The three main teaching strategies that will be used for student X include remedial instruction, private tutoring, and the provision of special day classes (Bradford, 2009). This will assist in meeting the needs of the student as it will allow the student to meet their educational objectives with ease.
Functional Behavioral Assessment
Functional behavioral assessment (FBA) is a procedure that is carried out to determine the reasons behind a person’s behavior (Bradford, 2009). FBA is necessary when dealing with students with special needs but in this particular case it is not necessary as student X does not display major behavioral problems. She is shy and appears intimidated, and this prevents her from socializing with her fellow classmates. The focus of this study is to assist student X overcome her learning problem, thus an FBA is not required for student X.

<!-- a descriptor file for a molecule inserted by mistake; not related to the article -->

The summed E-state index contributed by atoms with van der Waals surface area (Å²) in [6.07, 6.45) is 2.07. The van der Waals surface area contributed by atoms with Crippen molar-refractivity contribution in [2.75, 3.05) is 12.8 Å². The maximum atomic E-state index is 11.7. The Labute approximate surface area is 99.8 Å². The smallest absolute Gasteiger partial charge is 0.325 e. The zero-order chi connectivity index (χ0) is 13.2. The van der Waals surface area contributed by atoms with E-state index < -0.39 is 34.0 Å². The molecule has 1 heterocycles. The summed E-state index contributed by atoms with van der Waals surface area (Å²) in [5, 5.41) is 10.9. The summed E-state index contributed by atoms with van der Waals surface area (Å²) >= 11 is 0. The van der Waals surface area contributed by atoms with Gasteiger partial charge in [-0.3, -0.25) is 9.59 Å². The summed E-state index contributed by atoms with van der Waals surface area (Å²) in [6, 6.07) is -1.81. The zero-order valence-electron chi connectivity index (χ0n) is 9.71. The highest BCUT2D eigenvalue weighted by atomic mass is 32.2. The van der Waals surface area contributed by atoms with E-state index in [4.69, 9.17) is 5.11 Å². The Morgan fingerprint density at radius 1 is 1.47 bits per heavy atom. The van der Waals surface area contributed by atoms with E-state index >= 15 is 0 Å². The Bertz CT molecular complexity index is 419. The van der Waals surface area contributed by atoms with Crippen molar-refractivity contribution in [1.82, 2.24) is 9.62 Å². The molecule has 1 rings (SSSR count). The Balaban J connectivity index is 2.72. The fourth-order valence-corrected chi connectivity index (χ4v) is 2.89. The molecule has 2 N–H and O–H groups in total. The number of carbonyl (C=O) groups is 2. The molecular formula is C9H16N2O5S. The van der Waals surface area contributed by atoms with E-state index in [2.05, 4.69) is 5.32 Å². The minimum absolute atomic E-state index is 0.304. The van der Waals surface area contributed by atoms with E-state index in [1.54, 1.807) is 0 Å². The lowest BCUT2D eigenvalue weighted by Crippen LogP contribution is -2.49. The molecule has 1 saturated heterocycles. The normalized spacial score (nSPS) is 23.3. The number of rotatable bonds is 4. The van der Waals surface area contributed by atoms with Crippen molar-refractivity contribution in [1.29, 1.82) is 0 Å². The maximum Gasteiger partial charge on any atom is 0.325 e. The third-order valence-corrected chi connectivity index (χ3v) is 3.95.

Supports Modifications and Accommodations
For the program to take full effect, there is need for the provision of supports by the various parties included. Modifications also need to be made so as to come up with the best strategies, as well as the provision of accommodation for the various activities.
To assess the curriculum presented to student X the student may need special assistance, which may be provided by her instructor, parents, or other outside parties. Student X will need psychological services, health services, recreational services, as well as, speech-language pathology services (Bradford, 2009).